THE CONQUEST OF THE BRETICA FORTRESS
Location: Piazza dei Valdesi
Led by a young woman, the Bruttians storm the Bretica fortress.
In ancient times, the Bruttians (Italian Bruzi), were servant-shepherds of the Lucanians (Greeks who had settled in Southern Italy). In 356 B.C they rebelled, and, led by a young Bruttian woman, attacked the Bretica fortress at the base of the Pancrazio hill (the St. Lucia district in modern Cosenza).
The fortress was defended by 600 Africans in the employ of Dionysius II of Syracuse, an ally of the Lucanians. After a bloody battle, peace was pronounced, known as the peace of "the Bruttian woman" in honour of the Bruttians' leader.
THE FEDERAL COUNCIL ASSEMBLY
Location: Gradoni per Vico S. Lucia, 46
The Lucumones of the twelve tribes meet at a table in the Temple. Around them on the walls are their twelve respective deities.
The federal council met in the Temple in Consentia, now "Caput Brutiorum" (Capital of the Bruttians). Composed of the twelve Lucumones (leaders of the confederate cities), it met under the gaze of the twelve deities of Consentia, which represented their twelve cities.
The city of Consentia was founded at the top of the Pancrazio hill, named after the "consensus" agreed by the twelve Bruttian tribes, and by those Lucanians who stood by the "Magna Brutiorum".
THE WARS AGAINST ROME
Location: Via S. Lucia
The Battle of Maleventum, where the Roman attack was led by a herd of pigs that terrified Pyrrhus' elephants, allowing the legionnaires to capture some of them and easily overwhelm his troops.
In less than 80 years as free men, the Bruttians had organized themselves into a strong Federal Government. Thus they became a great local power, making significant territorial conquests, both north and south of Cosenza's province, which was their centre of operations. But now Rome was at its borders. This superpower of classical antiquity couldn't tolerate these indomitable, fierce warriors - tough as no others, inflexible and with unexpected resources - refusing to accept their supremacy. Three times the Bruttians rebelled against Roman power to maintain or regain their freedom. And three times they were defeated.
On the first occasion Pyrrhus, King of Epirus, fought against Rome on Italian soil. He won the Battle of Heraclea (280 B.C.); but in 275 B.C. at the decisive Battle of Maleventum (renamed Benevento byt the Romans), he was defeated irrevocably.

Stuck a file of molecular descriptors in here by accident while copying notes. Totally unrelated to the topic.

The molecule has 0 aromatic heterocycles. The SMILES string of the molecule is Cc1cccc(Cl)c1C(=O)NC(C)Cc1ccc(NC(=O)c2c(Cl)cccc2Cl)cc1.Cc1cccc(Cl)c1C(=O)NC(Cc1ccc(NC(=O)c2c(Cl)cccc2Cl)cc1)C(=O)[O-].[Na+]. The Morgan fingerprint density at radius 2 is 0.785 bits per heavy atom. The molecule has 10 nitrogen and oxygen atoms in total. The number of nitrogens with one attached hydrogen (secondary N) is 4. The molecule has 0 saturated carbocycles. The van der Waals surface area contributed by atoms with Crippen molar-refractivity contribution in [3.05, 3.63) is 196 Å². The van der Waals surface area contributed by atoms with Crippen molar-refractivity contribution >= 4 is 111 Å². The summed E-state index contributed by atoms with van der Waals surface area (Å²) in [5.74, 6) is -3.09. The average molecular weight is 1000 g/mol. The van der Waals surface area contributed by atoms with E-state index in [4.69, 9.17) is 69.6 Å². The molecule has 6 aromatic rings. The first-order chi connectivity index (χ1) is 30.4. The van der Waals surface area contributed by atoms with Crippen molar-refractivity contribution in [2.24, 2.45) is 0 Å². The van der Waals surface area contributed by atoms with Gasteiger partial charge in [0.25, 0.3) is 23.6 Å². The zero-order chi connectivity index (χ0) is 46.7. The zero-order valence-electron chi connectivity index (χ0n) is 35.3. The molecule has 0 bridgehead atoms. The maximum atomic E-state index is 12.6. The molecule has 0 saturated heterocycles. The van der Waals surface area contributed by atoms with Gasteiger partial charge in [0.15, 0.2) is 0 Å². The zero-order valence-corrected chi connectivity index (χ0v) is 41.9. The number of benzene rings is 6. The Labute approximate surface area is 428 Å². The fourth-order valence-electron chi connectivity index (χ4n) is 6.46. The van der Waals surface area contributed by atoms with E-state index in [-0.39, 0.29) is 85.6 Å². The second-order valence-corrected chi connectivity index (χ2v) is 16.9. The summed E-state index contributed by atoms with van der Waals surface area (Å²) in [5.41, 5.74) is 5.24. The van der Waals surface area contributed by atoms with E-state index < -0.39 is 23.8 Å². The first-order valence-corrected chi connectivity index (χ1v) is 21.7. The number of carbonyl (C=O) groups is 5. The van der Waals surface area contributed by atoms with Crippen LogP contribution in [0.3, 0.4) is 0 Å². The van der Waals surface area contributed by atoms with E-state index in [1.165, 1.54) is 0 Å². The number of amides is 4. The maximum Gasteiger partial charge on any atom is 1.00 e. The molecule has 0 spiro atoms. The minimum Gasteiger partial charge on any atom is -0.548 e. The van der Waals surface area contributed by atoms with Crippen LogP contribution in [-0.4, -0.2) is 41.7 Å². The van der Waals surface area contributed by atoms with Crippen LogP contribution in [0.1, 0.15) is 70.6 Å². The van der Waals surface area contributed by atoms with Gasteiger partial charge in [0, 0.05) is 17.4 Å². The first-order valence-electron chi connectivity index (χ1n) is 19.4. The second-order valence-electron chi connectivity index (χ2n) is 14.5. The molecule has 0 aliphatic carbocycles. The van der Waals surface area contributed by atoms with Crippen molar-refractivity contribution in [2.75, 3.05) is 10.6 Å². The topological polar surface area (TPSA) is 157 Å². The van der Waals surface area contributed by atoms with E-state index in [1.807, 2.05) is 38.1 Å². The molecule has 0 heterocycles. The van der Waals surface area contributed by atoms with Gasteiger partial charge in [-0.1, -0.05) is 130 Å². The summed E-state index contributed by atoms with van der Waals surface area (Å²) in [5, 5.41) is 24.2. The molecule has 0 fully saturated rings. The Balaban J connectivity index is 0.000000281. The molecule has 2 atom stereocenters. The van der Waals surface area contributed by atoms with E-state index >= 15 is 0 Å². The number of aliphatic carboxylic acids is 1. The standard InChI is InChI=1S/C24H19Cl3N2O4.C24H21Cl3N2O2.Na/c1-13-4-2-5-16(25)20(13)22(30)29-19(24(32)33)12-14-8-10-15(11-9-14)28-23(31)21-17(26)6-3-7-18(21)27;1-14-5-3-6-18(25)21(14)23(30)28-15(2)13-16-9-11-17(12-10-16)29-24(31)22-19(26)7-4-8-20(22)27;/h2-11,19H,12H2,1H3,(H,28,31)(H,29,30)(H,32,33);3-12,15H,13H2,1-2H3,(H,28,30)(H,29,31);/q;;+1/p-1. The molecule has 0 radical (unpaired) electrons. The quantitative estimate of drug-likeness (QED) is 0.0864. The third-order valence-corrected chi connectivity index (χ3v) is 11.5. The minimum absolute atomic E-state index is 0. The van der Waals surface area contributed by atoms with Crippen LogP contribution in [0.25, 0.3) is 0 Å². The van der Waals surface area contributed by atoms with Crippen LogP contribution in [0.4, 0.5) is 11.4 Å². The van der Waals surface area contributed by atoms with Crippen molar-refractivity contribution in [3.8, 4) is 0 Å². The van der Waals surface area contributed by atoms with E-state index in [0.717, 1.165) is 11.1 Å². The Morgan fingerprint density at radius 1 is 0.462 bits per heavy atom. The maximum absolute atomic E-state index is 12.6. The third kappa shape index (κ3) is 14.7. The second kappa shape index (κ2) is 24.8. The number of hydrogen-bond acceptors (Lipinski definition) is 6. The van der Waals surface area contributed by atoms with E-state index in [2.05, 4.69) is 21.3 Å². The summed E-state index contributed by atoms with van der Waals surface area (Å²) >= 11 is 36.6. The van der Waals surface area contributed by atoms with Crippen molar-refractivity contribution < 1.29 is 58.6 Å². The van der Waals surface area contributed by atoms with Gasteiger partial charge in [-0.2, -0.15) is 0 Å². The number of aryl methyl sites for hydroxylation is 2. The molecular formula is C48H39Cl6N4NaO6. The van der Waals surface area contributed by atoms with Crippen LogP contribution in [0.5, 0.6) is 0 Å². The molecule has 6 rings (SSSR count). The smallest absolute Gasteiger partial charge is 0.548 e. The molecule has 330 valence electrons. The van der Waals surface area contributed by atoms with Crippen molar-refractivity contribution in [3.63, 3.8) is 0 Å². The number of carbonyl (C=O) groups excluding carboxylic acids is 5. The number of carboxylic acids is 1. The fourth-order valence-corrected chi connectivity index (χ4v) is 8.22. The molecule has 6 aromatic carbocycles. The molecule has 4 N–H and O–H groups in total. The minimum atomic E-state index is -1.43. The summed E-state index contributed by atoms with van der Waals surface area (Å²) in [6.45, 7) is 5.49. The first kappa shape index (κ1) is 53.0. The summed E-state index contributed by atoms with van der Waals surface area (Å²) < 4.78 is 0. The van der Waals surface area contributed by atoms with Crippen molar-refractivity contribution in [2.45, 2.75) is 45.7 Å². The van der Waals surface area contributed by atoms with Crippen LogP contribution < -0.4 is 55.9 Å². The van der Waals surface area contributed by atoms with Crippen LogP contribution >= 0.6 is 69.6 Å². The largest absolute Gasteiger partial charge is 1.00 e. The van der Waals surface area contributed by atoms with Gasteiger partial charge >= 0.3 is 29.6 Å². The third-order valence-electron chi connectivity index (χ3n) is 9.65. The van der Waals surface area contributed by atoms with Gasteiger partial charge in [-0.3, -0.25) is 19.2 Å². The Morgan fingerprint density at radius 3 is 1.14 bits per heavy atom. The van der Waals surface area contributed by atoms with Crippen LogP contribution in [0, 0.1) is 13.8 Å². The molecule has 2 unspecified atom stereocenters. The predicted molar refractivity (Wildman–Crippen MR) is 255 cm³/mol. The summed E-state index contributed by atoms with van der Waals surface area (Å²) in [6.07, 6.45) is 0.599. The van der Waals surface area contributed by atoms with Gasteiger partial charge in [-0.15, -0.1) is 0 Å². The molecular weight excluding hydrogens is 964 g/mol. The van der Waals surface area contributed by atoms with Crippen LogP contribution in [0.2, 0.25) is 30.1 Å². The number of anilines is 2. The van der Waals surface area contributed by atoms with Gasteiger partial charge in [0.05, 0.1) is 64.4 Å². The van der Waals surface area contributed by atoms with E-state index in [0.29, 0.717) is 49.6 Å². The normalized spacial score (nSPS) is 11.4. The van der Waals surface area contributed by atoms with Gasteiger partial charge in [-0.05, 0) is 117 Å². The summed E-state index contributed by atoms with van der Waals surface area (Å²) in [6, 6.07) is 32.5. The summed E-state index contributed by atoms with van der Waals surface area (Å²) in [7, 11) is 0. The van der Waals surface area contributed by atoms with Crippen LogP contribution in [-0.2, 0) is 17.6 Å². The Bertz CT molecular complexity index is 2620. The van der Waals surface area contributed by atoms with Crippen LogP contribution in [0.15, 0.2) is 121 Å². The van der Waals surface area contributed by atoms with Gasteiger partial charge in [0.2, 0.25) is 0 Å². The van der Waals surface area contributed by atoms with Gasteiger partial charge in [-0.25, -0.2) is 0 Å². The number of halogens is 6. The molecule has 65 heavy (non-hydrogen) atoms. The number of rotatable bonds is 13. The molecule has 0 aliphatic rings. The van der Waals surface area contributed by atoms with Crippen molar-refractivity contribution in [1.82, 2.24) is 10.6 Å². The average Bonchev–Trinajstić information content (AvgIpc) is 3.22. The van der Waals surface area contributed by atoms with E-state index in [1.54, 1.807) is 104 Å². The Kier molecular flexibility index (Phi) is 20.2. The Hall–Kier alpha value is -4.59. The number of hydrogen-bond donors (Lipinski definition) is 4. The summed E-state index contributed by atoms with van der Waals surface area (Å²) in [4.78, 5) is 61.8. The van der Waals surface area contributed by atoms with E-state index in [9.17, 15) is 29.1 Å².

FINAL SURRENDER TO THE ROMANS
Location: Vico S. Lucia
A glimpse of the battle of Cane, where Hannibal and his allies the Bruttians defeat the Romans.
In the Second Punic War, Consentia sided with Hannibal against Rome. But despite the victory of the Carthaginians in the battle of Cannae (216 B.C.), the Second Punic War marked the end of the Bruttians' growing power and their disappearance as a separate ethnic organization.
In 204 B.C., the Bruttians finally surrendered to the Roman Consul Gnaeus Servilius. Rome was not magnanimous in victory. It could not understand the motivations of Bruttians. Rome removed the title of city state (Caput Brettiorum) from Cosenza, dissolved the Bruttian confederation and confiscated almost all their territory, transforming it into a Roman colony. Overnight, its population became servants of Rome- subjects without rights, whose previous culture was destroyed.
Location: Via S.Lucia
Along the Appian Way, the Romans crucified the slaves and the Bruttians who had followed Spartacus, and fought side-by-side against Rome. Under a long line of crosses, disappearing into infinity there is, on guard, a single Roman soldier with a lance.
In 73 B.C. the Roman slave Spartacus marched against Rome, triggering a civil war; and the Bruttians joined the revolt in their third and final attempt to regain freedom and independence.
But In 71 B.C. Spartacus was defeated. The majority of slaves were killed, while six thousand were taken prisoner and crucified along the Appian Way between Capua and Rome. Among these were many Bruttians.